Hybrid Milk Cow Project
'Sponsor a Milk Cow' was an Anathi Project scheme whereby donors abroad sponsored the cost of purchasing and delivering ten Government-bred hybrid Jersey-Sahiwal heifers (young milk cows) to five needy children's home on the east coast of Sri Lanka.
The project began in August 2005 when we realized that donating milk cows would be the best way (indeed, the only way) to ensure that children's homes have a guaranteed sustainable source of fresh milk. We began our research by meeting an old gentleman who had been involved in livestock production since the 1940's. It was he who suggested that we approach the Chairman of the National Livestock Development Board in Colombo to explain our project and request that they sell us pregnant hybrid heifers cross bred between Jersey cows (for milk production) and Indian Sahiwal cows (for resistance to heat and disease).
After first meeting the Batticaloa district Government Agent and obtaining his letter of endorsement, I went to Colombo and met the Chairman of the National Livestock Development Board on 5 September. Mr. Wickramanayake was very sympathetic and, although the NLDB in order to build up its herds was no longer selling these hybrid cows to the public, he offered to make an exception and agreed to sell us up to ten Jersey-Sahiwal heifers "at such time when you are ready to purchase them".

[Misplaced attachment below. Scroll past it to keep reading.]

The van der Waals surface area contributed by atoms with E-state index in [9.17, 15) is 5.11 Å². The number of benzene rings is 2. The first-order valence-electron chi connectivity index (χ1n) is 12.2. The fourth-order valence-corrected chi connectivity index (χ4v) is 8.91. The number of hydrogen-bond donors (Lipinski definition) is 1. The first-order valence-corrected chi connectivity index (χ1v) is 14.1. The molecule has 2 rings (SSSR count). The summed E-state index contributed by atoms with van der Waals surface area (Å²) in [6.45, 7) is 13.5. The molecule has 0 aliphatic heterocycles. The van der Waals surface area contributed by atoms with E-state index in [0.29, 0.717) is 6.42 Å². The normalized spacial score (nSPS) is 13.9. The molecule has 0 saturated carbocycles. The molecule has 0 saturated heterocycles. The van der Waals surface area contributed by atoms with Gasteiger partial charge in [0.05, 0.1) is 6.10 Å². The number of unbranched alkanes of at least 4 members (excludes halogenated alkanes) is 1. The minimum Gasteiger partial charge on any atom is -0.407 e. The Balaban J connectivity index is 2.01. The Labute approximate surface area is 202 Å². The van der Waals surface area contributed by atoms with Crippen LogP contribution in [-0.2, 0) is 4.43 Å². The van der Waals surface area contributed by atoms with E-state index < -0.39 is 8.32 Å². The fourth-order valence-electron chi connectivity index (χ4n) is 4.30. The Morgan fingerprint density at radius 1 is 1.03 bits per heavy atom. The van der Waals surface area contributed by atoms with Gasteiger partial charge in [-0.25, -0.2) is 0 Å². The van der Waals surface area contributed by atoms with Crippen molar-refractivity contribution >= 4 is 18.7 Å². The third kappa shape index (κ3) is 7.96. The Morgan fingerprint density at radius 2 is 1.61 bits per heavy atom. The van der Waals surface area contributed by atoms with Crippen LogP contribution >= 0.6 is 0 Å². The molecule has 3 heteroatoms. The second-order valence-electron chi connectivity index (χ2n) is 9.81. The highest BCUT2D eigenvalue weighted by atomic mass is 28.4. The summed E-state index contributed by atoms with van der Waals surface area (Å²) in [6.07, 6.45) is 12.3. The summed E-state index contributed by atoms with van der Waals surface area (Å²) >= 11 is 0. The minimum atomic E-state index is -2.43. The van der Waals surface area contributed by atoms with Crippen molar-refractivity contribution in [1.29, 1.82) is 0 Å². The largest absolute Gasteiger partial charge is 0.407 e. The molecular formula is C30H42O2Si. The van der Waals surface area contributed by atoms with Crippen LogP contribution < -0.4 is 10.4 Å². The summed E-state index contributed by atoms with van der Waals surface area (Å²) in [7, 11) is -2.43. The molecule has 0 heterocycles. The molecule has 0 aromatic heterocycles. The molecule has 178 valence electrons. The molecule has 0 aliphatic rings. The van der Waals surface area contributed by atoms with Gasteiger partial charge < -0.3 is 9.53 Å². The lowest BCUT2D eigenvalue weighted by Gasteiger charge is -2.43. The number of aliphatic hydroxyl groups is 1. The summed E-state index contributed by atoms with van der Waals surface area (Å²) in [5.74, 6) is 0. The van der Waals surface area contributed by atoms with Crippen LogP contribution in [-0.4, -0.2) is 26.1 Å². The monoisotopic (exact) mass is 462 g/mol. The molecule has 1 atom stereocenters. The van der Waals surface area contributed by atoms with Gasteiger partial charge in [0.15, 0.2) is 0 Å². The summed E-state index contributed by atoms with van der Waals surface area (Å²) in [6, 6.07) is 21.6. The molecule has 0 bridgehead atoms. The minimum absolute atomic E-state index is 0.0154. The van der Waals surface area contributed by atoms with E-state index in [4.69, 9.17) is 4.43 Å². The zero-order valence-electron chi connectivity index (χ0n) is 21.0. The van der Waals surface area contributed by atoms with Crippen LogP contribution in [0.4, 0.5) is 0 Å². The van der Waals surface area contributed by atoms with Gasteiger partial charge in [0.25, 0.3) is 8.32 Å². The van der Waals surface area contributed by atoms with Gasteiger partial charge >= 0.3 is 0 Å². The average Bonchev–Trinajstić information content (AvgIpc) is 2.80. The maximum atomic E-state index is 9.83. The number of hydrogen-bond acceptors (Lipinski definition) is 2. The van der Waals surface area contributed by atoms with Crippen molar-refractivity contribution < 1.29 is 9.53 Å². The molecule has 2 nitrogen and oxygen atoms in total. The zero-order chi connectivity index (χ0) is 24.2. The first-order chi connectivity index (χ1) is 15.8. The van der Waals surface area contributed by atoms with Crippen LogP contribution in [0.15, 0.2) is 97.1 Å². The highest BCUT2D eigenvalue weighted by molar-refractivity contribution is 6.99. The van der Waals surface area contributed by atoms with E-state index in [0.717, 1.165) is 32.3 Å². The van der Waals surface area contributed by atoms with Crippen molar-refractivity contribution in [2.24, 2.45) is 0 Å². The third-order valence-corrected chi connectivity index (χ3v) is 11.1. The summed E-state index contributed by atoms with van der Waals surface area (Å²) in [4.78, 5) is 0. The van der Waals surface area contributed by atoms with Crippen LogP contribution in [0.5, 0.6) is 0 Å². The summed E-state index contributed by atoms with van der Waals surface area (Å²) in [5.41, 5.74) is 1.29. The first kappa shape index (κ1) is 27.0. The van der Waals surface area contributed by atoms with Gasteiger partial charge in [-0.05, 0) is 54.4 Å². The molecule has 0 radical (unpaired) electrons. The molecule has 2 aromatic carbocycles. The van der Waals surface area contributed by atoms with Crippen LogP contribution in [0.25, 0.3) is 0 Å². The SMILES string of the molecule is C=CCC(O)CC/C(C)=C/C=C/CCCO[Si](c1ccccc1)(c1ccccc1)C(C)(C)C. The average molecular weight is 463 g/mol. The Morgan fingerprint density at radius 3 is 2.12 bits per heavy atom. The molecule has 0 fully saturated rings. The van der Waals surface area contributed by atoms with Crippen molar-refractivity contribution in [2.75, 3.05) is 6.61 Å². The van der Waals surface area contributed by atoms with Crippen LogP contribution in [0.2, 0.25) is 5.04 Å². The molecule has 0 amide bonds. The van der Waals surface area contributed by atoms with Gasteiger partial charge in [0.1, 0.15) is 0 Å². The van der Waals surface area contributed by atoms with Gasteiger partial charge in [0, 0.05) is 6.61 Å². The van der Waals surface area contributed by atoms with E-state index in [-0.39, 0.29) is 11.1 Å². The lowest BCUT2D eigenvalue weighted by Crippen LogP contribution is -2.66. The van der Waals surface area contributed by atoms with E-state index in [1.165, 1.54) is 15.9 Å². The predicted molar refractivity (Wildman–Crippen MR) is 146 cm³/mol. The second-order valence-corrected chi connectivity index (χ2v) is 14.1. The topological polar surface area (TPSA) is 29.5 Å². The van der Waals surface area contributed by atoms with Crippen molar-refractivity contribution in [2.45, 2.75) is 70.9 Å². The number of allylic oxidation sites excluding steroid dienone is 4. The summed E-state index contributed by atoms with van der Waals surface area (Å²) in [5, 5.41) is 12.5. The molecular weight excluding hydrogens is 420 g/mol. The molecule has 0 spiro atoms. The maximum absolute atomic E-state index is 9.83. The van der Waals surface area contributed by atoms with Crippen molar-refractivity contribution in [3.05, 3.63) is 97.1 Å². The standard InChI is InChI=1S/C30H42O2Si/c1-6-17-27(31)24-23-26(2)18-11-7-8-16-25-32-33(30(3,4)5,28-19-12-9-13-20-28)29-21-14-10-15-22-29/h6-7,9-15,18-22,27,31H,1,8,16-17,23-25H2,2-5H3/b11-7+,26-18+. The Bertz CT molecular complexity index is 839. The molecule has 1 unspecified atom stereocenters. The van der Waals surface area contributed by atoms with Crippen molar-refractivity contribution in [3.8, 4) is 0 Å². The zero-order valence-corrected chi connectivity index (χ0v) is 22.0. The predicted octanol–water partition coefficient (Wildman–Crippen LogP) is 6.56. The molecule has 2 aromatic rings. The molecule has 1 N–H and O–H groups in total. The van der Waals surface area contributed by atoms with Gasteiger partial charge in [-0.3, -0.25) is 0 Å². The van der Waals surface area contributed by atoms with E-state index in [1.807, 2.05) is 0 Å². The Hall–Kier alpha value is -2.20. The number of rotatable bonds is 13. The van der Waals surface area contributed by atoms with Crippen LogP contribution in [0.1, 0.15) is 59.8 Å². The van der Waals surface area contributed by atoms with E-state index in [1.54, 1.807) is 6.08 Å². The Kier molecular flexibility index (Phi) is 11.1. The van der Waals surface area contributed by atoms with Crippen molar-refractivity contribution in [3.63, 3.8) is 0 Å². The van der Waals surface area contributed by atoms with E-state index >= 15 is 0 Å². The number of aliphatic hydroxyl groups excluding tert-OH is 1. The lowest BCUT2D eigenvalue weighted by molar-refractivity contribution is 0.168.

We asked around and found that one liter of milk can serve four or five children. One hybrid cow, therefore, can provide enough milk for twenty to thirty children. Most homes have around 40 or so children, and would require two such cows; in any case caring for two cows is not much more trouble than caring for only one cow.